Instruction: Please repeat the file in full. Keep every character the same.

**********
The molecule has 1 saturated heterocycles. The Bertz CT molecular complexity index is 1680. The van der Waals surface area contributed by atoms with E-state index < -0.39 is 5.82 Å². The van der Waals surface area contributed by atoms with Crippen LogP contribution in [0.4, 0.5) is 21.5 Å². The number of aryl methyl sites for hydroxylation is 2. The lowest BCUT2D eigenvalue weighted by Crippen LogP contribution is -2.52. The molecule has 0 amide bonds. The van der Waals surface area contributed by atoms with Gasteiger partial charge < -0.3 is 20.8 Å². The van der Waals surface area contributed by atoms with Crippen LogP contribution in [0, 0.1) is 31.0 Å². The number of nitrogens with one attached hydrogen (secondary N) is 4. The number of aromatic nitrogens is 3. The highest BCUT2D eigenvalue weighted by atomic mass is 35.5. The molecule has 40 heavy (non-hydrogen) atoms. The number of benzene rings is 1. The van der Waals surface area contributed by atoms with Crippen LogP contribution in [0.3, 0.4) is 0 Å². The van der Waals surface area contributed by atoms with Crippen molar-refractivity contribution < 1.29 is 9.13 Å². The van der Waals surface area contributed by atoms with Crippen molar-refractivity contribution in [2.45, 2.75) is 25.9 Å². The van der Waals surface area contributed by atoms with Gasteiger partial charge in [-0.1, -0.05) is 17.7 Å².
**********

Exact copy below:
The molecule has 1 saturated heterocycles. The Bertz CT molecular complexity index is 1680. The van der Waals surface area contributed by atoms with E-state index < -0.39 is 5.82 Å². The van der Waals surface area contributed by atoms with Crippen LogP contribution in [0.4, 0.5) is 21.5 Å². The number of aryl methyl sites for hydroxylation is 2. The lowest BCUT2D eigenvalue weighted by Crippen LogP contribution is -2.52. The molecule has 0 amide bonds. The van der Waals surface area contributed by atoms with Gasteiger partial charge < -0.3 is 20.8 Å². The van der Waals surface area contributed by atoms with Crippen LogP contribution in [0, 0.1) is 31.0 Å². The number of nitrogens with one attached hydrogen (secondary N) is 4. The number of aromatic nitrogens is 3. The highest BCUT2D eigenvalue weighted by atomic mass is 35.5. The molecule has 40 heavy (non-hydrogen) atoms. The number of benzene rings is 1. The van der Waals surface area contributed by atoms with Crippen LogP contribution in [0.3, 0.4) is 0 Å². The van der Waals surface area contributed by atoms with Crippen molar-refractivity contribution < 1.29 is 9.13 Å². The van der Waals surface area contributed by atoms with Crippen molar-refractivity contribution in [2.45, 2.75) is 25.9 Å². The van der Waals surface area contributed by atoms with Gasteiger partial charge in [-0.1, -0.05) is 17.7 Å².